The Thanking Wall in History - Part 1: Postman’s Park

The Thanking Wall in History - Part 1: Postman’s Park

In the heart of Central London there is a small, green, largely unnoticed park unusually called Postman’s Park.

It is mostly used by the few debauched among the City of London’s workers that still smoke and employees who can’t bear to spend the precious moments of their lunch break staring at their desk.

“I’m glad”, you say to yourself, “that the workers of The Corporation are so well provided with lovely, if cigarette strewn, surroundings in which to sit, but what does that have to do with thanking people”?

Well let me tell you a story...

Postman’s Park was set up next to the first great Post Office in London in the late nineteenth century and was mostly used by postmen to rest after their shift. They were mostly postmen as the Royal Mail had a marriage bar in place until the First World War and women were pushed towards work as telephonists.

The park was built in the church ground of St Botolph’s Aldersgate and the gravestones that marked graves in the area now used as a park are neatly stacked in one corner.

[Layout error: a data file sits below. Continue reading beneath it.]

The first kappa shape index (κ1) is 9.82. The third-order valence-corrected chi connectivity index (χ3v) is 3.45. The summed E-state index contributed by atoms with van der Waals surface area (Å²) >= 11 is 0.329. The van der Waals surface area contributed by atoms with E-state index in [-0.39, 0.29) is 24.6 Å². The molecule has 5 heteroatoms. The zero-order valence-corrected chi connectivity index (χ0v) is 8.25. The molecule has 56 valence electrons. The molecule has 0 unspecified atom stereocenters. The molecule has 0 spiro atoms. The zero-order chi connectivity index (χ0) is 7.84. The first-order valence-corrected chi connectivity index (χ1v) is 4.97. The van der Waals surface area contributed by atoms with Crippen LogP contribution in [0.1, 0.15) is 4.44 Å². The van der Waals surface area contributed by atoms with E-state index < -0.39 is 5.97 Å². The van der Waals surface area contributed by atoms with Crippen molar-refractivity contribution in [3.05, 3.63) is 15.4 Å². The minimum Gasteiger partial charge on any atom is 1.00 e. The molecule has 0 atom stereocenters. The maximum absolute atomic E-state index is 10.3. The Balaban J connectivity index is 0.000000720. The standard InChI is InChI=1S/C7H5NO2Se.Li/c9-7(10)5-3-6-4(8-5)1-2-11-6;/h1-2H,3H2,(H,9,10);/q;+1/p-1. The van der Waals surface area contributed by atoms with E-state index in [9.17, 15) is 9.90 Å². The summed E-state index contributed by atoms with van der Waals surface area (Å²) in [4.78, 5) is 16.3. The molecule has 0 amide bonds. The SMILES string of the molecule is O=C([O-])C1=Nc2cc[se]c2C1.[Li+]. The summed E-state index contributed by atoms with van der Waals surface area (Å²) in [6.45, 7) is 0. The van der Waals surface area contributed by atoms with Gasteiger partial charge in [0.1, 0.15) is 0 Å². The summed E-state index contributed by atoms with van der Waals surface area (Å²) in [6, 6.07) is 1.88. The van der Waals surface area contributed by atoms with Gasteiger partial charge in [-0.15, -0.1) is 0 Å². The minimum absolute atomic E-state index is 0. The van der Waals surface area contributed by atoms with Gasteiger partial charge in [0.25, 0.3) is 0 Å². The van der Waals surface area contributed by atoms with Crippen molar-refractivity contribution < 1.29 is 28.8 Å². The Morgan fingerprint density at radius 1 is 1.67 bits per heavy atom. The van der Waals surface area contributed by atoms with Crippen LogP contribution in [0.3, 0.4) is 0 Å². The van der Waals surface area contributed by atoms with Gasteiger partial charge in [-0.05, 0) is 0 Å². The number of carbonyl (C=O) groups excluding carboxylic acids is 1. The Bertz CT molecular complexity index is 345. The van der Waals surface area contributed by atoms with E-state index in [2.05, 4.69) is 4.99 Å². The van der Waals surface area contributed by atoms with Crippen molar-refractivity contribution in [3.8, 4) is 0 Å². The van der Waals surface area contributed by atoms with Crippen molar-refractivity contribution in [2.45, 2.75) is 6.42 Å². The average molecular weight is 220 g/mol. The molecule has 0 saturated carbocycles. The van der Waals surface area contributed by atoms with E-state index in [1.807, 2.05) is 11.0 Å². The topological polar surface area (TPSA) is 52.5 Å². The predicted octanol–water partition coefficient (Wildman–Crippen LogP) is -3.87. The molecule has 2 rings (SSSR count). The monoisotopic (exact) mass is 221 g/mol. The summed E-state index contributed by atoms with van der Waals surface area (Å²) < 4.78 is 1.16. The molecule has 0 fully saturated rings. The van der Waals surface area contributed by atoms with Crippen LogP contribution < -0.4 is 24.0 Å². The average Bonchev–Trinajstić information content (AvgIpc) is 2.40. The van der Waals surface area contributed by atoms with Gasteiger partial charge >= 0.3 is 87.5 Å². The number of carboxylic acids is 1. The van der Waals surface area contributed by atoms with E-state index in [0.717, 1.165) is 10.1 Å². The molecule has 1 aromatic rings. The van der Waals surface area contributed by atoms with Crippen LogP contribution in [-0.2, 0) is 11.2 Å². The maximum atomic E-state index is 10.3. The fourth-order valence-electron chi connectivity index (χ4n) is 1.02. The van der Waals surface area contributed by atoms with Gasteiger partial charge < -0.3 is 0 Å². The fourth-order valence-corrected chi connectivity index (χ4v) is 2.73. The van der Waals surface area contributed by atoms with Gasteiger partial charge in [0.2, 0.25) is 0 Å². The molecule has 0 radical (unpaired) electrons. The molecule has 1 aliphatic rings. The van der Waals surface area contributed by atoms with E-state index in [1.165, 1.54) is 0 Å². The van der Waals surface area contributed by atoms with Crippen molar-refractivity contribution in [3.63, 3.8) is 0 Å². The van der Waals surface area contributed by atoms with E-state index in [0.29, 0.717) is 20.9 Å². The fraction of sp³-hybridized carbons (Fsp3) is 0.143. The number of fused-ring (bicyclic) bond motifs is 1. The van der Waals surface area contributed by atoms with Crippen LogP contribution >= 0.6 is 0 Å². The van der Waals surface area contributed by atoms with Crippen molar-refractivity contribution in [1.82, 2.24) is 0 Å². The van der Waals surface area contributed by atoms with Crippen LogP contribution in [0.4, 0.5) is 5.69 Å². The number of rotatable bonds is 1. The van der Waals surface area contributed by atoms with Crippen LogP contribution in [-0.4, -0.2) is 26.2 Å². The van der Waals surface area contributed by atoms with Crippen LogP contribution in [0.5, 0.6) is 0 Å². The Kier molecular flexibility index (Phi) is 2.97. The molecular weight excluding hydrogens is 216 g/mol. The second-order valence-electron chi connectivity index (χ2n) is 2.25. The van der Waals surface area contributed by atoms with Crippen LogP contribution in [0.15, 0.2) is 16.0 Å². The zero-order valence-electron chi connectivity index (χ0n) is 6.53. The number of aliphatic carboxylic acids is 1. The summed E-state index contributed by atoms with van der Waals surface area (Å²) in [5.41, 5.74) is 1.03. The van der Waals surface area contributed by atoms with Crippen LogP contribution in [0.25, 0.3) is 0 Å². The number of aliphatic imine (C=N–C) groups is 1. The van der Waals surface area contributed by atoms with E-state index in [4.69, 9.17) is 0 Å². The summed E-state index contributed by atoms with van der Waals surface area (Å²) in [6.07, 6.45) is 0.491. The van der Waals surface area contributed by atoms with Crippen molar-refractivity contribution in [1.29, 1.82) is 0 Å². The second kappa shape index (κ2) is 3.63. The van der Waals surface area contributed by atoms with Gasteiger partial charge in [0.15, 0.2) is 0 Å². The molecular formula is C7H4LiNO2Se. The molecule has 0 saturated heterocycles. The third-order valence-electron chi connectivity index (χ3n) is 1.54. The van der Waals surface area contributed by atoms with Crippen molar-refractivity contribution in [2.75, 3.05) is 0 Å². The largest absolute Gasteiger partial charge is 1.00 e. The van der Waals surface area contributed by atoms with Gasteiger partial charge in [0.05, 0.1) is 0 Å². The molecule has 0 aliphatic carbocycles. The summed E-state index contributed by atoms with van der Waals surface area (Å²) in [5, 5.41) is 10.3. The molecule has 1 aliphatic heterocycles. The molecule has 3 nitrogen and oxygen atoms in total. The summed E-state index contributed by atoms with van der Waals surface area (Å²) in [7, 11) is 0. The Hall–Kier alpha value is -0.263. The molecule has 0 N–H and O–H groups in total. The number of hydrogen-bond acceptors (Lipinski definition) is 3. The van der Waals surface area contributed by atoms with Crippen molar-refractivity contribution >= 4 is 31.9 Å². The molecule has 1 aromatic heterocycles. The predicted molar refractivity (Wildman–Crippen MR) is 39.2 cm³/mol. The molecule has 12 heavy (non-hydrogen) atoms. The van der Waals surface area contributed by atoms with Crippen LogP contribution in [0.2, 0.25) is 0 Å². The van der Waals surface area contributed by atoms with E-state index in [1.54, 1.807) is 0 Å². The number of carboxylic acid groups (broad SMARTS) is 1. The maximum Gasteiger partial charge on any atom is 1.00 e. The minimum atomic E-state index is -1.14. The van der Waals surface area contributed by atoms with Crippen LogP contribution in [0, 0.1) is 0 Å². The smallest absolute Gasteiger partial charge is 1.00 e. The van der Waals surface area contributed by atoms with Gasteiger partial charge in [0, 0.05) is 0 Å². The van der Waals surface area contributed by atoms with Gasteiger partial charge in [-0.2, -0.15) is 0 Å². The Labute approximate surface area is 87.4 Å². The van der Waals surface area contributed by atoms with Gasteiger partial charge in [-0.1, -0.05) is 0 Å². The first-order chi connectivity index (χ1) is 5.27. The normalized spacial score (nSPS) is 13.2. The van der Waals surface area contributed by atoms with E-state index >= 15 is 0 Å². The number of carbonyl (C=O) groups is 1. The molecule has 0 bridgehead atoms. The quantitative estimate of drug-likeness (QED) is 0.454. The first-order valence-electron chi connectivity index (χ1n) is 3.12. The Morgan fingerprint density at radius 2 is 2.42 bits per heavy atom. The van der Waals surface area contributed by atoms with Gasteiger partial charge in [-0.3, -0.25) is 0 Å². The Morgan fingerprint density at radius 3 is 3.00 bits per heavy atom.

In 1898 the artist and sculptor GF Watts was asked by the vicar of St Botolph’s to revive an idea he had tried to find backing for as part of Queen Victoria’s Golden Jubilee celebrations. This was The Wall of Heroic Self Sacrifice.

The idea behind the wall was a simple one: 120 ceramic tiles were to be put up on a wall covered by a loggia, each one memorialising someone that had died to save others.

They celebrate a huge range of lives saved in death.

The commemoration that touches me most deeply is to Solomon Galaman. His inscription simply reads:

Aged 11 died of injuries Sept 6, 1901, after saving his little brother from being run over in Commercial Street. “Mother I saved him but I could not save myself”.

Of the 120 tiles, 54 have been completed so far and if you are ever in the area I would recommend a look. It is beautiful, heroic and sentimental all at once.

Thank And Praise provides you with a tool to enable you to thank unsung heroes that perform daily acts of heroism in less dramatic circumstances.

Image credit: This image was originally posted to Flickr by Iridescent at

To send a note of gratitude you can either put a message up on our Facebook group or go to our website. If you would like us to set up a Thanking Wall for your organisation please either email us at or call us on +61 451 591 236.